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Moscow bewildered at ICTY’s refusal to release Mladic for medical treatment in Russia

May 16, 23:27 UTC+3

"The refusal to transfer the Serb for medical treatment is quite illustrative of The Hague’s justice," the ministry said

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MOSCOW, May 16. /TASS/. The Russian foreign ministry said on Tuesday is bewildered at the refusal of the International Criminal Tribunal for the Former Yugoslavia (ICTY) in The Hague to temporarily release the former commander of the Bosnian Serbs’ forces, General Ratko Mladic, for a course of medical treatment in Russia.

"The refusal to transfer the Serb for medical treatment is quite illustrative of The Hague’s justice. Previously, the ICTY used to sanction temporary release of convicts on much less weighty grounds. So, the tribunal’s decision and its arguments can cause nothing but bewilderment," the ministry said.

The ministry expressed concern over the fact that the ICTY’s Trial Chamber based its opinion about "allegedly adequate medical control and the age-related nature of Mladic’s illness on the conclusions of the ICTY penitentiary’s medics and some ‘independent medical specialists,’ despite the fact that the prison in Scheveningen, where convicts keep on dying under unclear circumstance, has long been disrepute." Thus, as many as 18 people, 16 of them being ethnic Serbs, have died in this prison over the period of the ICTY’s activities and under its jurisdiction, the ministry recalled.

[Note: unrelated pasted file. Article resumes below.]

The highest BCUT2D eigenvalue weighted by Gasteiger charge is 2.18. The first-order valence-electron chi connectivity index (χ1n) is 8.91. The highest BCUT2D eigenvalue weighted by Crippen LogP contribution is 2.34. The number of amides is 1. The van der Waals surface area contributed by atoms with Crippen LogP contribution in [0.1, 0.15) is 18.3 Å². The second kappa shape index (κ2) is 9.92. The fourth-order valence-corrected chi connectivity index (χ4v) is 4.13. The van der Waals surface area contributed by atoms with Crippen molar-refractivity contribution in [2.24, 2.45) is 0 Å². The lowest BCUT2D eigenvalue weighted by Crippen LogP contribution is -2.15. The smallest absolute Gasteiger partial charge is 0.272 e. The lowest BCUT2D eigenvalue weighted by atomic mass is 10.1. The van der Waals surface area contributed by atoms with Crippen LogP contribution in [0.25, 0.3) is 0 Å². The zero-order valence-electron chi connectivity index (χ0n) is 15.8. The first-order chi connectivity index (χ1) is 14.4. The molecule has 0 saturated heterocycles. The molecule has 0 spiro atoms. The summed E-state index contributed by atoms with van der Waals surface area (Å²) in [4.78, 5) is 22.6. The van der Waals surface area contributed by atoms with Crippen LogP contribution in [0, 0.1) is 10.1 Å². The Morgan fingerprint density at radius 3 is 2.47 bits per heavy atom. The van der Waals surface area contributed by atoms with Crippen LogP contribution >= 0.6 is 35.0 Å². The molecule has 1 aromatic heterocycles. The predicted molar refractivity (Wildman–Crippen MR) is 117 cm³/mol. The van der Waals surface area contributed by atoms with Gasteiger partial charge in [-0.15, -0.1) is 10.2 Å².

"The ICTY Trial Chamber bears full responsibility for this decision and consequences of its conclusions, which expose another episode of ignoring such fundamental rights as the right to life, health care and medical assistance," the ministry stressed.

On March 20, Mladic’s defense lawyers lodged a request for his temporary release from the detention center in the Hague and also for letting him undergo a course of treatment in Russia. "Being guided by considerations of humanity, Russia answered the Serbian general’s request and offered the ICTY corresponding guarantees," the Russian foreign ministry said earlier.

Mladic is accused of genocide, violations of the laws and customs of war and crimes against humanity, reportedly committed in 1992-1995 in Bosnia-Herzegovina. He had managed to escape prosecution for 16 years until his arrest in Serbia in May 2011 and extradition to The Hague. His case is the last one the ICTY is to consider. It is expected that Mladic, former commander of the Bosnian Serbs’ army, will hear the sentence in November 2017. He will be allowed to appeal the sentence.

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